Earlier this week, Dr. Robert Jeffress, pastor of First Baptist Church in Dallas, Texas, appeared on Lou Dobbs Tonight on the Fox Business Network to discuss Christianity in America.
Dobbs first showed two different statistics from the recent Pew Research poll that showed the number of Americans who identify as Christians had declined sharply, and that the number of American who identify as "religious nones"—atheists, agnostics, and those who have absolutely no religious leanings whatsoever—had nearly doubled during President Barack Obama's eight years in office.
Jeffress said he didn't really lay any blame on Obama for the changes in the numbers, saying instead he believes the "real numbers" haven't changed, only the "reported numbers." In a more secularized society, he added, atheists are more likely to say what they think, not what they think they should say.
"What I want to make clear is that I do blame Barack Obama for the last eight years is his marginalization and vilification of conservative Christians," he said. "To Barack Obama, if you believe in traditional marriage, you're a homophobe. If you believe that men shouldn't go into women's bathrooms and showers, you're a bigot. If you believe the unborn have a right to life, you must hate women.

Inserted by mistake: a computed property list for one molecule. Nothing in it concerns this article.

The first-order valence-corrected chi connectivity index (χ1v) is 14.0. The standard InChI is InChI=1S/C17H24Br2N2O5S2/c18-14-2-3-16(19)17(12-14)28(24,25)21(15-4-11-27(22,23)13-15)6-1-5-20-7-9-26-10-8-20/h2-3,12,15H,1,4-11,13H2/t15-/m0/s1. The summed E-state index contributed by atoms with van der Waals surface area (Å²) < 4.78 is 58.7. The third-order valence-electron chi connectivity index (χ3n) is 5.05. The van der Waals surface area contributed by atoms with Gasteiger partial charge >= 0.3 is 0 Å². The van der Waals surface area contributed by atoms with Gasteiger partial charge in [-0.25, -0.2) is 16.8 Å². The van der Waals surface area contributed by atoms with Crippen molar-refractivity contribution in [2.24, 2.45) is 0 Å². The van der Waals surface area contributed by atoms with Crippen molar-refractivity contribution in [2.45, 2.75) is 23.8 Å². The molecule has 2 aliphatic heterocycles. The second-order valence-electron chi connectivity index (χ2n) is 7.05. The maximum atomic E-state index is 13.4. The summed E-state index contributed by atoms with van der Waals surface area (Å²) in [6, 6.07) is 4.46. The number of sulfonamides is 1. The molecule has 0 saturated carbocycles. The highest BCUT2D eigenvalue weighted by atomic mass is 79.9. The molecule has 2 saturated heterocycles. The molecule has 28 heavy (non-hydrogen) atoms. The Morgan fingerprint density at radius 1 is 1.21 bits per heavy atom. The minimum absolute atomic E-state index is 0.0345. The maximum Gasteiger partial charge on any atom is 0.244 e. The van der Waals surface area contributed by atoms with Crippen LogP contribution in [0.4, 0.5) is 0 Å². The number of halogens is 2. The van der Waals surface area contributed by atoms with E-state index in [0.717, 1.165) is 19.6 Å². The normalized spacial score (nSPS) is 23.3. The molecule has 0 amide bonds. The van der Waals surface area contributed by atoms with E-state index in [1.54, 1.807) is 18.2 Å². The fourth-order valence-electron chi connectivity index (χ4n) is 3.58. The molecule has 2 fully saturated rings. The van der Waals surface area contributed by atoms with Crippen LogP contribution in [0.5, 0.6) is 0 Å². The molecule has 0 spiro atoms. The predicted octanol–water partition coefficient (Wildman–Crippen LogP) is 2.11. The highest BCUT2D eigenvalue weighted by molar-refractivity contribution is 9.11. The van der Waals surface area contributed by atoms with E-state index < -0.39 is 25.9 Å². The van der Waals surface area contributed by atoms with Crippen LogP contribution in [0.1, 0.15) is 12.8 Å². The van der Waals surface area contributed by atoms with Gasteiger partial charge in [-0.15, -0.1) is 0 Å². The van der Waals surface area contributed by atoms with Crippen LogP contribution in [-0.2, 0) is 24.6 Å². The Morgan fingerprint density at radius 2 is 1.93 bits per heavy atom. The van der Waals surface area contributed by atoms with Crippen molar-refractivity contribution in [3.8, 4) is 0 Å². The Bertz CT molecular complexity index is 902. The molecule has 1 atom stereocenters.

"The good news is the vilification of conservatives Christians by the president of the United States is coming to an end this Friday with the inauguration of Donald J. Trump."
Dobbs then asked if Jeffress meant the U.S. would see a reversal of the secularism of the past eight years, which the host said appeared to be "sucking the very breath out of religion" in the U.S. The pastor clarified that he meant the biggest change will be that conservative Christians will no longer be "demonized" by the president and the administration.
"I've known Donald Trump for two years. I consider him a friend. I'm not under any illusion that he believes like I do on every issue, but at least he respects the views of conservative Christians and doesn't demonize them. He feels they have an important place in society, and most of all, he believes they have the right to the free exercise of our religious beliefs."
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